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Stories of Saratoga Street Station Recalled by Patrolman
26 Nov 1926
“Temporary” Headquarters, Occupied 18 Years, was Seen of Houdini Exhibition and Only Murder Committed In City Police Building
When the city cell of the old central police station building on Saratoga street the police department will lose it's champion long-distance temporary location.
Originally occupied by an African American High School, the building was converted for use as a police station after the old Central Station on Guilford Avenue, near Lexington Street had been condemned. This was in 1908. Even at that time, talk of a new Police Headquarters Building had begun to enter into the minds of public officials, and four years later the "Enabling act" was passed by the voters at the General Election.
War Delays Building
Before negotiations for the location, building plans etc were complete the World War II came, and it was not until about three months prior to this news story – 18 years after the Central District’s establishment in the Saratoga Street Building – that had by this point found itself as the permanent quarters planned for it.
Standing out from the usual run of happenings common to Baltimore Police stations after two that Patrolman continues to remember in connection with the "Old Building." 10 years ago, the late Harry Houdini gave an exhibition of his skill in the old cell-room. Yesterday Patrolman John Kelly, a property clerk and one of the oldest men on the district force, recalled the story of the magician's escape from one of the old Central District Cells.
Houdini escaped from a cell
“Turnkey John J. Lanahan, and I [Ptlm John Kelly] escorted Houdini into the cell-room, Patrolman Kelly related, “Houdini stopped at the first cell, shook the bars, and remarked that they were not strong enough!" A few cells further he stopped again as he grasped the bars this time he grabbed up higher on the cell door, I [Kelly] noted that he dropped something above the cell door on top the cell's roof." Kelly continued, “After he had gone to the rear of the room to undress, I found a thin, twisted piece of steel with flat ends. I seized it and handed it to John just as Houdini made his appearance. John looked him over and lock him up. As we were about to leave the cell-block area Houdini called out for us to give him his “pick.” It was returned to him, and a few seconds later he had freed himself.”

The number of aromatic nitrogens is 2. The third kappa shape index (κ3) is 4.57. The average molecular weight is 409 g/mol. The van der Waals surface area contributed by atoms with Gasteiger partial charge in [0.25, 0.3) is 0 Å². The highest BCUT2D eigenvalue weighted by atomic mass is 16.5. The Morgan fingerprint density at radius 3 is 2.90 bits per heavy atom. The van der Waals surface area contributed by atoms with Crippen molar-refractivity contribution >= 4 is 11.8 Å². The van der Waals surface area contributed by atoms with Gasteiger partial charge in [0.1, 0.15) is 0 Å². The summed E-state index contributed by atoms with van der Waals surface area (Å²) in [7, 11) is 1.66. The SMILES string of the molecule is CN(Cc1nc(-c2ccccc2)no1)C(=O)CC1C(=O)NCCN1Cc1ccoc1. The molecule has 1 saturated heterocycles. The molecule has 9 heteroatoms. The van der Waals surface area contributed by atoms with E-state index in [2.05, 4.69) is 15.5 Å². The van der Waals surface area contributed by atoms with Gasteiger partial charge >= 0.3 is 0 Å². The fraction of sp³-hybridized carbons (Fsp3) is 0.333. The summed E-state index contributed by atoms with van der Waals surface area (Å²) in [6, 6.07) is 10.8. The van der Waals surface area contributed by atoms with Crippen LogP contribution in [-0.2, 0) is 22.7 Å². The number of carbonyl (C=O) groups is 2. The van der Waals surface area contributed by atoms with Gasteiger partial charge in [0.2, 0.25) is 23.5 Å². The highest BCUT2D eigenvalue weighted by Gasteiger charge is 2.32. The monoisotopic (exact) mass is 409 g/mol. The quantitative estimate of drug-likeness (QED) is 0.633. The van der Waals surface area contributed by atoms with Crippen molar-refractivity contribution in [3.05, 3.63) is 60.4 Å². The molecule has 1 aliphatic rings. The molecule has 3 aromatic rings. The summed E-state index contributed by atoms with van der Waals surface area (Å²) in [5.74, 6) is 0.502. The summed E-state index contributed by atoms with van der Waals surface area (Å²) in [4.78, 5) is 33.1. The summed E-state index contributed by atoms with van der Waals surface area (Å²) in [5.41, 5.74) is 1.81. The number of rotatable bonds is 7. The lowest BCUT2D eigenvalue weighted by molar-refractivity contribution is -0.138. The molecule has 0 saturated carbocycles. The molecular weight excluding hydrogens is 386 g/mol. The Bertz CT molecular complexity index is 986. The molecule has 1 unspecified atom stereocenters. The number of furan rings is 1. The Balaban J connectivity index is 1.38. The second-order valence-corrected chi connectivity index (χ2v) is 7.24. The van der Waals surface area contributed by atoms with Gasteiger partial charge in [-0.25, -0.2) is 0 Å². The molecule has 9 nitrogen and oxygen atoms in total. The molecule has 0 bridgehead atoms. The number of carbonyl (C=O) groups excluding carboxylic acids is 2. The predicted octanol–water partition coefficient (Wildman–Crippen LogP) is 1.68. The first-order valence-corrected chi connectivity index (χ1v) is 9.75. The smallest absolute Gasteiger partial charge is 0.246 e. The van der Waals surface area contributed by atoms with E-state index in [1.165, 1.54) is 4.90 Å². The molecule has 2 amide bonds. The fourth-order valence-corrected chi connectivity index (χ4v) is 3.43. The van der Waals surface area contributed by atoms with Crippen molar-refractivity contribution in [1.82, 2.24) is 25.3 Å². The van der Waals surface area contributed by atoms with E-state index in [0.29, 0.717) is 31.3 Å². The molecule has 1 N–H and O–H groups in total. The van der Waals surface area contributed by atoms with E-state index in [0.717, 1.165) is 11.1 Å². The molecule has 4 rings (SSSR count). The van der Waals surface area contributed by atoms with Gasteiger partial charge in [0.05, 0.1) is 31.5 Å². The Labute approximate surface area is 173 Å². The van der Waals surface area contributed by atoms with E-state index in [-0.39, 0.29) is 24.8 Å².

Patrolman shot by suspect
In July 1919, the only murder that ever took place in a Baltimore Police Station occurred in the old Central Building. Frank Wezniak, who had been arrested as a suspected burglar, saw Turnkey John Latham through the heart as the turnkey was searching him in the assembly room.
Wezniak then fired at Lieutenant William J. Klinefelter I [Ptlm John Kelly] was sitting behind a desk. The bullet lodged in the wall behind Kelly, and Wezniak was quickly overpowered by several patrolmen. He was given a life term in the penitentiary.
Although the building was large and well-constructed, the fact that it was situated on one of the steepest hills in the city ‘caused many difficulties.
Breaks Leg on Ice
“The second night after we had moved into our new quarters,” recalled Patrolman William (“Uncle Billy”) Warnsman, “One of the patrolman broke his leg while walking down the hill to go on duty. It was freezing at the time, and the man slipped on some sheet ice. In the winter it often was impossible for the wagon to make its run because of the snow and ice.
“It was a common occurrence for persons who had come into the station to make a complaint, or summon the police to be unable to talk for a minute or more because of their insertion in climbing up the grade of the sidewalk/path which led to the station house entrance.”
And those are just a few of the many stories involving Baltimore's Magic with Harry Houdini and the Baltimore Police, giving us a few names we never heard of and a few names that have been heard from our Baltimore Police past.